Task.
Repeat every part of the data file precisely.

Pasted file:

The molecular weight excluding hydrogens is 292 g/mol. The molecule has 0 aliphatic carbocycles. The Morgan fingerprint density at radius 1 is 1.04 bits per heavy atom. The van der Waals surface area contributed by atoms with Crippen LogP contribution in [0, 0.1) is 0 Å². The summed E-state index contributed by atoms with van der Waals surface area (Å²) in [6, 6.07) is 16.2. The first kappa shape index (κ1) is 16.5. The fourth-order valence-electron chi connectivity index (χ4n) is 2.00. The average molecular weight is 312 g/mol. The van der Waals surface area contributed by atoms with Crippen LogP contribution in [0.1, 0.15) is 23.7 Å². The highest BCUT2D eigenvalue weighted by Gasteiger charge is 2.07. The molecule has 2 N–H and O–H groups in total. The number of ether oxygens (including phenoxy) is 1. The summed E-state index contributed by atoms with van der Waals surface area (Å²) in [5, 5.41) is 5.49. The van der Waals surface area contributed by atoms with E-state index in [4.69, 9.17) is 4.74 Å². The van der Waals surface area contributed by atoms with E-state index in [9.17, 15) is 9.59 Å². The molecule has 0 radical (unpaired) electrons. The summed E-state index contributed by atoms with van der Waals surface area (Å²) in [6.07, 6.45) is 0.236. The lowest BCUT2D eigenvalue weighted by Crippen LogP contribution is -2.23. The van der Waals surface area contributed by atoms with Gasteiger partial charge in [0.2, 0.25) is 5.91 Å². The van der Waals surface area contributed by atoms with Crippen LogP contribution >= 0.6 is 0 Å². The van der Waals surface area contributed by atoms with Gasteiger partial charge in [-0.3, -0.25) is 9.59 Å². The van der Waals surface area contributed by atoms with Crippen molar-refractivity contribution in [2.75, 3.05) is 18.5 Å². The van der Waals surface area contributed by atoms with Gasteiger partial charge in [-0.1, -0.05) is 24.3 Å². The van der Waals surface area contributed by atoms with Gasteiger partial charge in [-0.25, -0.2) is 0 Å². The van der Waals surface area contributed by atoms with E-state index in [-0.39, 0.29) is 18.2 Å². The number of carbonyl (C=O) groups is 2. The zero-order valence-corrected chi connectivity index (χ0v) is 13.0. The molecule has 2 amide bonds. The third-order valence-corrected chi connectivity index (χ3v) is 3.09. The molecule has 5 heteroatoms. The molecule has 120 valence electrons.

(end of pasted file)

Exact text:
The molecular weight excluding hydrogens is 292 g/mol. The molecule has 0 aliphatic carbocycles. The Morgan fingerprint density at radius 1 is 1.04 bits per heavy atom. The van der Waals surface area contributed by atoms with Crippen LogP contribution in [0, 0.1) is 0 Å². The summed E-state index contributed by atoms with van der Waals surface area (Å²) in [6, 6.07) is 16.2. The first kappa shape index (κ1) is 16.5. The fourth-order valence-electron chi connectivity index (χ4n) is 2.00. The average molecular weight is 312 g/mol. The van der Waals surface area contributed by atoms with Crippen LogP contribution in [0.1, 0.15) is 23.7 Å². The highest BCUT2D eigenvalue weighted by Gasteiger charge is 2.07. The molecule has 2 N–H and O–H groups in total. The number of ether oxygens (including phenoxy) is 1. The summed E-state index contributed by atoms with van der Waals surface area (Å²) in [5, 5.41) is 5.49. The van der Waals surface area contributed by atoms with E-state index in [4.69, 9.17) is 4.74 Å². The van der Waals surface area contributed by atoms with E-state index in [9.17, 15) is 9.59 Å². The molecule has 0 radical (unpaired) electrons. The summed E-state index contributed by atoms with van der Waals surface area (Å²) in [6.07, 6.45) is 0.236. The lowest BCUT2D eigenvalue weighted by Crippen LogP contribution is -2.23. The van der Waals surface area contributed by atoms with Gasteiger partial charge in [0.2, 0.25) is 5.91 Å². The van der Waals surface area contributed by atoms with Crippen LogP contribution >= 0.6 is 0 Å². The van der Waals surface area contributed by atoms with Gasteiger partial charge in [-0.3, -0.25) is 9.59 Å². The van der Waals surface area contributed by atoms with Crippen molar-refractivity contribution in [2.75, 3.05) is 18.5 Å². The van der Waals surface area contributed by atoms with Gasteiger partial charge in [-0.1, -0.05) is 24.3 Å². The van der Waals surface area contributed by atoms with Gasteiger partial charge in [-0.25, -0.2) is 0 Å². The van der Waals surface area contributed by atoms with E-state index in [-0.39, 0.29) is 18.2 Å². The number of carbonyl (C=O) groups is 2. The zero-order valence-corrected chi connectivity index (χ0v) is 13.0. The molecule has 2 amide bonds. The third-order valence-corrected chi connectivity index (χ3v) is 3.09. The molecule has 5 heteroatoms. The molecule has 120 valence electrons.